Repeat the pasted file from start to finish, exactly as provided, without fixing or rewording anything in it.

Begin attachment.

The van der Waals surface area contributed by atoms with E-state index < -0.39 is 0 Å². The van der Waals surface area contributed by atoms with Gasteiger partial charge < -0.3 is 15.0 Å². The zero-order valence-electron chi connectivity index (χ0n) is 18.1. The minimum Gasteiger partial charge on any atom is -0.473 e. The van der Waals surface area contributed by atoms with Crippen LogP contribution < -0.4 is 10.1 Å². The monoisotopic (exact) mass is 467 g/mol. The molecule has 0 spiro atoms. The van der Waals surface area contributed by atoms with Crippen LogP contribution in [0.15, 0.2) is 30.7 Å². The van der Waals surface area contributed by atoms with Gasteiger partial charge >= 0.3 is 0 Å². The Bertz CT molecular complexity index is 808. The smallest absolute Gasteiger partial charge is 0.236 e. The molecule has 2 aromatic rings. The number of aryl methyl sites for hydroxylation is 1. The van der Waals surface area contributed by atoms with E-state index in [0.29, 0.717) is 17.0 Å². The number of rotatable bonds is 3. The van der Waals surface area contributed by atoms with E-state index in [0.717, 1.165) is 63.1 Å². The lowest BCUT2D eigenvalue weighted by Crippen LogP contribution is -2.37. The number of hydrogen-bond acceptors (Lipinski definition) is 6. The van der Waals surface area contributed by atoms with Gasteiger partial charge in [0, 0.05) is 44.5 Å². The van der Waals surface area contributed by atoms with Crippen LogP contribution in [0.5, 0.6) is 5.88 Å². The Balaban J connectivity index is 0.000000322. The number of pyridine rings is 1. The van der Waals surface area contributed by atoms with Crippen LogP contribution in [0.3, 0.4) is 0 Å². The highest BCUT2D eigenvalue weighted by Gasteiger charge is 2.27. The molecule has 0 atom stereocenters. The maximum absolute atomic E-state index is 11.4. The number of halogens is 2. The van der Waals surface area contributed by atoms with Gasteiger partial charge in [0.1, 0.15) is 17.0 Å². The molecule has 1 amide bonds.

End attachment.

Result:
The van der Waals surface area contributed by atoms with E-state index < -0.39 is 0 Å². The van der Waals surface area contributed by atoms with Gasteiger partial charge < -0.3 is 15.0 Å². The zero-order valence-electron chi connectivity index (χ0n) is 18.1. The minimum Gasteiger partial charge on any atom is -0.473 e. The van der Waals surface area contributed by atoms with Crippen LogP contribution < -0.4 is 10.1 Å². The monoisotopic (exact) mass is 467 g/mol. The molecule has 0 spiro atoms. The van der Waals surface area contributed by atoms with Crippen LogP contribution in [0.15, 0.2) is 30.7 Å². The van der Waals surface area contributed by atoms with Gasteiger partial charge >= 0.3 is 0 Å². The Bertz CT molecular complexity index is 808. The smallest absolute Gasteiger partial charge is 0.236 e. The molecule has 2 aromatic rings. The number of aryl methyl sites for hydroxylation is 1. The van der Waals surface area contributed by atoms with E-state index in [0.29, 0.717) is 17.0 Å². The number of rotatable bonds is 3. The van der Waals surface area contributed by atoms with E-state index in [0.717, 1.165) is 63.1 Å². The lowest BCUT2D eigenvalue weighted by Crippen LogP contribution is -2.37. The number of hydrogen-bond acceptors (Lipinski definition) is 6. The van der Waals surface area contributed by atoms with Gasteiger partial charge in [0, 0.05) is 44.5 Å². The van der Waals surface area contributed by atoms with Crippen LogP contribution in [0.5, 0.6) is 5.88 Å². The Balaban J connectivity index is 0.000000322. The number of pyridine rings is 1. The van der Waals surface area contributed by atoms with Crippen LogP contribution in [0.3, 0.4) is 0 Å². The highest BCUT2D eigenvalue weighted by Gasteiger charge is 2.27. The molecule has 0 atom stereocenters. The maximum absolute atomic E-state index is 11.4. The number of halogens is 2. The van der Waals surface area contributed by atoms with Gasteiger partial charge in [0.1, 0.15) is 17.0 Å². The molecule has 1 amide bonds.